Anatomy of a Particle Physics Experiment

Recently I returned from a particle physics experiment at the Paul Scherrer Institut, a nuclear research lab in Switzerland. I was one of ten students from the University of Heidelberg and ETH, Zürich who had two weeks of (nearly) free reign to carry out an experiment on the PSI’s proton beam line. To put into perspective how crazy that is, ordinarily the going rate for such a privilege is €10,000s per day!

Our goal was to measure a mysterious number called the “Panofsky ratio”. The ratio is named after Wolfgang Panofsky, first to attempt to measure it, and corresponds is the relative likelihood of two events involving particles called protons and pions occurring. It is important, because historically its value strongly contradicted the expectation of theoretical physicists. The two processes occur by means of two different forces — one by the weak interaction and the other by QED — and so the ratio was expected to be somewhere near the ratio of strengths of these interactions, give or take a few corrections, which happens to be around 30 Continue reading

Solving the Schrödinger Equation with Numerov’s Algorithm

The Schrödinger equation describes the energy and time-evolution of a particle or system of particles, and is one of the fundamental building blocks of modern physics. In it’s general form, the (time-independent) Schrödinger equation looks like this:

\(\frac{-\hbar^2}{2m} \frac{\partial^2}{\partial x^2}\psi(x) + V(x) \psi(x) = E\psi(x)\)

There are relatively few situations in which the Schrödinger equation can be solved analytically, and numerical methods and approximations are one way around that analytical limitation. To demonstrate how this is possible and how a numerical solution works, what better way than to solve a system which can be solved analytically and comparing the results. Continue reading

Physics Bungee-Rope Cursor Trailer

I’m getting ready for starting a course in computational physics, and so, ignoring the fact I’m meant to be revising for an exam this Monday, I thought I’d prepare for the more exciting of the two. I’ve always wanted to code this little physics model ever since I saw it on one of those JavaScript snippet websites back when dial-up was fast and people downloaded mp3s one at a time. Those were the days.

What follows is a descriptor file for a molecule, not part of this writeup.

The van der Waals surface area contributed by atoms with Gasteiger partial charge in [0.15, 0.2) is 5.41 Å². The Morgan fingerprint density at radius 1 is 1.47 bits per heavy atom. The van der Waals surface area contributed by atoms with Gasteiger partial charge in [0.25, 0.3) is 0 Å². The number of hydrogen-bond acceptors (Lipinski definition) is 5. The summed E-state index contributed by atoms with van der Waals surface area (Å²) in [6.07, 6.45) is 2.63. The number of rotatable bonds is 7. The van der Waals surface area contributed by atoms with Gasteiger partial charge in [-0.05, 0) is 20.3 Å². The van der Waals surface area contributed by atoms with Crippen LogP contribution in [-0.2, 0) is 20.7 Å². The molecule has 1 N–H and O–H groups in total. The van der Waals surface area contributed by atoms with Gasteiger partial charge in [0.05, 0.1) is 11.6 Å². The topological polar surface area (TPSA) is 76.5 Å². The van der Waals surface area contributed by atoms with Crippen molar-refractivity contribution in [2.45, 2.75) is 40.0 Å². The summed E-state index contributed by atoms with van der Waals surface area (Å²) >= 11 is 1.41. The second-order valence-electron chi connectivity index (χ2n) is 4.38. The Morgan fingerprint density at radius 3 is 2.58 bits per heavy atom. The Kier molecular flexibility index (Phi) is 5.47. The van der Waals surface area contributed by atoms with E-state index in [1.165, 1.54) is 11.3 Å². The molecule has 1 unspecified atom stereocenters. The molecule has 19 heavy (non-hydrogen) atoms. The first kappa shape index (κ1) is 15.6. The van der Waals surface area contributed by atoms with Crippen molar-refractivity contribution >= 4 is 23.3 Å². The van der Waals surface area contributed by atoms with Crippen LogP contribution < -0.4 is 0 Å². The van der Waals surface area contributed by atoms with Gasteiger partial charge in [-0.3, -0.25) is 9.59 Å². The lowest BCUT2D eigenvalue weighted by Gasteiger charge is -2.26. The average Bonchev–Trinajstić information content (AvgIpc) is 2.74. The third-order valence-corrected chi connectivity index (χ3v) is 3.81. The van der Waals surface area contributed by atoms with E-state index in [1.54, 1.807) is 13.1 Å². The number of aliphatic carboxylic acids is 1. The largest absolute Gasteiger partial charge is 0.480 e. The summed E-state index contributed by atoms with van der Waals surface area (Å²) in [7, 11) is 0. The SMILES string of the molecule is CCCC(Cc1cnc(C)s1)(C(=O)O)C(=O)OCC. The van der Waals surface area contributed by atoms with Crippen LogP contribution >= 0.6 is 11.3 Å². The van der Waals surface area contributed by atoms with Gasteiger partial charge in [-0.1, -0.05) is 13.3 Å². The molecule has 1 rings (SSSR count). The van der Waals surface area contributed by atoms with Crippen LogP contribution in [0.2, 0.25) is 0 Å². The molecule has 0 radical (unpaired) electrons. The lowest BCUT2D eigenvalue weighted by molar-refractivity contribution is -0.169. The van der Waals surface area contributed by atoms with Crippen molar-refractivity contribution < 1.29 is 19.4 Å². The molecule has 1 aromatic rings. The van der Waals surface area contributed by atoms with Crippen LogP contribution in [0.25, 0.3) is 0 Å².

Well, I never made it mainly because I didn’t understand how. Could this be the best thing my physics degree has taught me thus far? Continue reading

Physics Problems and Related Stuff

Just a quick one here.

It’s pushing a month since I last checked in, and not for want of desire. I’ve not been entirely negligent though: I’ve been busy putting together a few typed up solutions to both foundational and pretty challenging/rare problems in statistical physics.

My motivation is two-fold: a) to get extremely familiar with the material, what with exams just around the corner and b) for a few of the problems, the solutions are nearly impossible to do or to find help online for if you can’t do them.
Continue reading

Ahoy, and welcome to the blog!

Finally, after around six months of meaning to, I’ve got round to designing and launching my blog! So, by means of introduction, here’s my token first post, a little about me, and the design and background of the blog.
Me and a friend, apparently very happy about something

< -- That's me right there. I'm currently studying an MPhys in Physics at the University of Manchester, though during this, my third year, I'm studying at the Universität Heidelberg, Germany on the Erasmus programme (till Summer 2013, if you’re reading this at a later date).

Although I do really enjoy Physics, and find the most mundane of equations fascinating, truth be told my heart has moved elsewhere. My main interests now lie in web and software development. Network and web app security also strongly appeal to my rebellious streak.

Enough about me; about the blog: Continue reading